Local students returned to school this week in the face of historically low temperatures. But the bitter cold was nothing compared to what students in Broadway experienced on their first day back 55 years ago this week.
On Jan. 2, 1963, a “spectacular fire” engulfed then-Broadway High School around 1 p.m. during school hours, evacuating 389 students from their classrooms and heavily damaging a good portion of the two-story building. According to newspaper reports, the fire destroyed the main section of the school, the library and a one-story addition. Only the gymnasium and a “fairly new” science building were spared.
From the Associated Press story the following day:
Firemen and volunteers also managed to save most of the classroom equipment, including student desks, teacher desks, books, audio-visual equipment and the like.
Students from the seventh to 12th grades staged a quick and orderly evacuation from the 29-year-old two-story portion of the school after the fire was discovered underneath the library at 1 p.m.
A.K. Perkins, principal of the school for the last 14 years, said smoke was first discovered coming from the library, which was located directly over the furnace room.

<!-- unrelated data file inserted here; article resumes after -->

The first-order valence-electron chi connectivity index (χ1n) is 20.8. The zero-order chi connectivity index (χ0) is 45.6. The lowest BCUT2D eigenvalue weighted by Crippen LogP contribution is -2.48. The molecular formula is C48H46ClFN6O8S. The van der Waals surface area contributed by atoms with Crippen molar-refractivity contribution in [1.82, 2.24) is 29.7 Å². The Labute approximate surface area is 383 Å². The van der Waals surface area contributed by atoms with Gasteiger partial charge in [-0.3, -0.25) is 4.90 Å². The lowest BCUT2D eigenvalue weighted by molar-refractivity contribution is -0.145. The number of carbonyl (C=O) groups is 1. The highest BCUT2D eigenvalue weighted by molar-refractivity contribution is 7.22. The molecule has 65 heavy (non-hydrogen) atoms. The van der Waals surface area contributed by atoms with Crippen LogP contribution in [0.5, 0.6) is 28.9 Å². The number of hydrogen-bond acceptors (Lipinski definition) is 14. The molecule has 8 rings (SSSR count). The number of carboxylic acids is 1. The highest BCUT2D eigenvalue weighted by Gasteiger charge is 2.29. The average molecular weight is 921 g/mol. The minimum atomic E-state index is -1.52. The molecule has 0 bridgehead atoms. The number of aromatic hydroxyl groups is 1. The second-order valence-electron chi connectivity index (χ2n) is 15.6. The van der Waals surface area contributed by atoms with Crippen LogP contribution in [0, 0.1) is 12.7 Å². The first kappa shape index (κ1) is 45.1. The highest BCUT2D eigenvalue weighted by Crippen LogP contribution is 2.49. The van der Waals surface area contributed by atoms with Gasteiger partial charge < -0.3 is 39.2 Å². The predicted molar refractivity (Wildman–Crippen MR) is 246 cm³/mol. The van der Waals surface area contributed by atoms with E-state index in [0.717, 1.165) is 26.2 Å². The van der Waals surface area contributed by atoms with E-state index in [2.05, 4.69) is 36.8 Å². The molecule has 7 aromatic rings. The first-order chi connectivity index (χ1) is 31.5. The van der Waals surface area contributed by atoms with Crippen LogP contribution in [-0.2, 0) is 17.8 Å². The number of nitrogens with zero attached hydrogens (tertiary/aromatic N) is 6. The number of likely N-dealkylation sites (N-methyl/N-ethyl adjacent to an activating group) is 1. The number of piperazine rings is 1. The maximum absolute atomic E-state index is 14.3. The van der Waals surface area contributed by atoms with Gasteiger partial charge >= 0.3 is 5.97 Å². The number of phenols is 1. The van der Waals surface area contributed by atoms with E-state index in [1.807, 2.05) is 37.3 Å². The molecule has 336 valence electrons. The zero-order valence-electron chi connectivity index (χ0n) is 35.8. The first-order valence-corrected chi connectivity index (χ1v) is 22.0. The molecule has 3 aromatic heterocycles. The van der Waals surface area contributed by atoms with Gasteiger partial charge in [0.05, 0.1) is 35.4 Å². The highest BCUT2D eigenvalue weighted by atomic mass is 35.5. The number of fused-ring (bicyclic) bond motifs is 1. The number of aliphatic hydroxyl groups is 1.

Perkins said the cause of the blaze had not been determined. He said damage will run well over a quarter of a million dollars. The buildings were insured, he added, but probably would not cover the replacement costs.
Broadway in 1963 housed students in K-12; now the town is home to only an elementary school. Most students on the Lee County side attend Lee County High School and East Lee Middle School today. Amazingly, classes resumed a mere five days after the fire as the remaining buildings on campus and Broadway Presbyterian Church housed the displaced students. Within a year, a new one-story building was built in the place of the building lost in the fire. Broadway went from a K-12 school to an elementary school 14 years later in 1977.
A few interesting side notes from the story:
- Jan. 2 was the first day back for students after Christmas vacation, and several of the younger students brought their favorite Christmas presents to school with them to show to their classmates. Many of those toys were lost in the blaze.
- Also, lack of a sufficient water supply hampered firefighters’ efforts during the first hour as the fire grew. According to the Associated Press report on Jan. 3, 1963, pumper trucks began running between the fire and a pond a half mile away. A local farmer also came up with a supply of irrigation pipe to link the hoses to that pond. Thanks to this quick thinking, firemen brought the blaze under control late in the afternoon, although it continued to smolder after dark.